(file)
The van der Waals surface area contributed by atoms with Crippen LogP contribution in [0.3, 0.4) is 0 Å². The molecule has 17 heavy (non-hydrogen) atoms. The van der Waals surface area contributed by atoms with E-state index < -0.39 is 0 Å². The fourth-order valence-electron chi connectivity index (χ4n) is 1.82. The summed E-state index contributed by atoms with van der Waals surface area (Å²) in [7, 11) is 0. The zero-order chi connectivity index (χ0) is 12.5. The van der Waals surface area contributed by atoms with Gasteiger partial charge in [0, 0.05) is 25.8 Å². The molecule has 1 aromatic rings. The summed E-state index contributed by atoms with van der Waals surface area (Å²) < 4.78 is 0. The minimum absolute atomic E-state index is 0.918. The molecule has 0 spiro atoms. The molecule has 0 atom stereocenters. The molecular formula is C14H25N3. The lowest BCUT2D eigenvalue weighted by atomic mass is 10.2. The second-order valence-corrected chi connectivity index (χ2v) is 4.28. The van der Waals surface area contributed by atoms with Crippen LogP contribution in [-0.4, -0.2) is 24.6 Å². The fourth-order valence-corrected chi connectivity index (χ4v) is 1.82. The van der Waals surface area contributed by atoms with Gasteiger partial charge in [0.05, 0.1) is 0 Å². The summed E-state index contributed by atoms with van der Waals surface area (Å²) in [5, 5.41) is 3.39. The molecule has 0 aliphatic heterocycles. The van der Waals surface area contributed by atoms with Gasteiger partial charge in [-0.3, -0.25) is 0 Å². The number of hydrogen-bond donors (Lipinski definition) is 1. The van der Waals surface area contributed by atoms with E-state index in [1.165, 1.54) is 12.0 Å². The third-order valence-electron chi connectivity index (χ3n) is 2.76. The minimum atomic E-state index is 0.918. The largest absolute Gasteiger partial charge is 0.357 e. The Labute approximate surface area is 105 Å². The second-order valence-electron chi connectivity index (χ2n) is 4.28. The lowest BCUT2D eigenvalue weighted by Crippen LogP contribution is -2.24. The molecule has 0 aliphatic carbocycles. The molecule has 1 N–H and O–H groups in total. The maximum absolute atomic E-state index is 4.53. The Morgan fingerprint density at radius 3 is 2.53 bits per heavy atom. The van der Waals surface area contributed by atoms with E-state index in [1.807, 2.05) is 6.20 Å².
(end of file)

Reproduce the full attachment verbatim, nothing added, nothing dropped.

The van der Waals surface area contributed by atoms with Crippen LogP contribution in [0.3, 0.4) is 0 Å². The molecule has 17 heavy (non-hydrogen) atoms. The van der Waals surface area contributed by atoms with E-state index < -0.39 is 0 Å². The fourth-order valence-electron chi connectivity index (χ4n) is 1.82. The summed E-state index contributed by atoms with van der Waals surface area (Å²) in [7, 11) is 0. The zero-order chi connectivity index (χ0) is 12.5. The van der Waals surface area contributed by atoms with Gasteiger partial charge in [0, 0.05) is 25.8 Å². The molecule has 1 aromatic rings. The summed E-state index contributed by atoms with van der Waals surface area (Å²) < 4.78 is 0. The minimum absolute atomic E-state index is 0.918. The molecule has 0 spiro atoms. The molecule has 0 atom stereocenters. The molecular formula is C14H25N3. The lowest BCUT2D eigenvalue weighted by atomic mass is 10.2. The second-order valence-corrected chi connectivity index (χ2v) is 4.28. The van der Waals surface area contributed by atoms with Crippen LogP contribution in [-0.4, -0.2) is 24.6 Å². The fourth-order valence-corrected chi connectivity index (χ4v) is 1.82. The van der Waals surface area contributed by atoms with Gasteiger partial charge in [0.05, 0.1) is 0 Å². The summed E-state index contributed by atoms with van der Waals surface area (Å²) in [5, 5.41) is 3.39. The molecule has 0 aliphatic heterocycles. The van der Waals surface area contributed by atoms with Gasteiger partial charge in [-0.3, -0.25) is 0 Å². The number of hydrogen-bond donors (Lipinski definition) is 1. The van der Waals surface area contributed by atoms with E-state index in [1.165, 1.54) is 12.0 Å². The third-order valence-electron chi connectivity index (χ3n) is 2.76. The minimum atomic E-state index is 0.918. The largest absolute Gasteiger partial charge is 0.357 e. The Labute approximate surface area is 105 Å². The second-order valence-electron chi connectivity index (χ2n) is 4.28. The lowest BCUT2D eigenvalue weighted by Crippen LogP contribution is -2.24. The molecule has 0 aliphatic carbocycles. The molecule has 1 N–H and O–H groups in total. The maximum absolute atomic E-state index is 4.53. The Morgan fingerprint density at radius 3 is 2.53 bits per heavy atom. The van der Waals surface area contributed by atoms with E-state index in [1.807, 2.05) is 6.20 Å².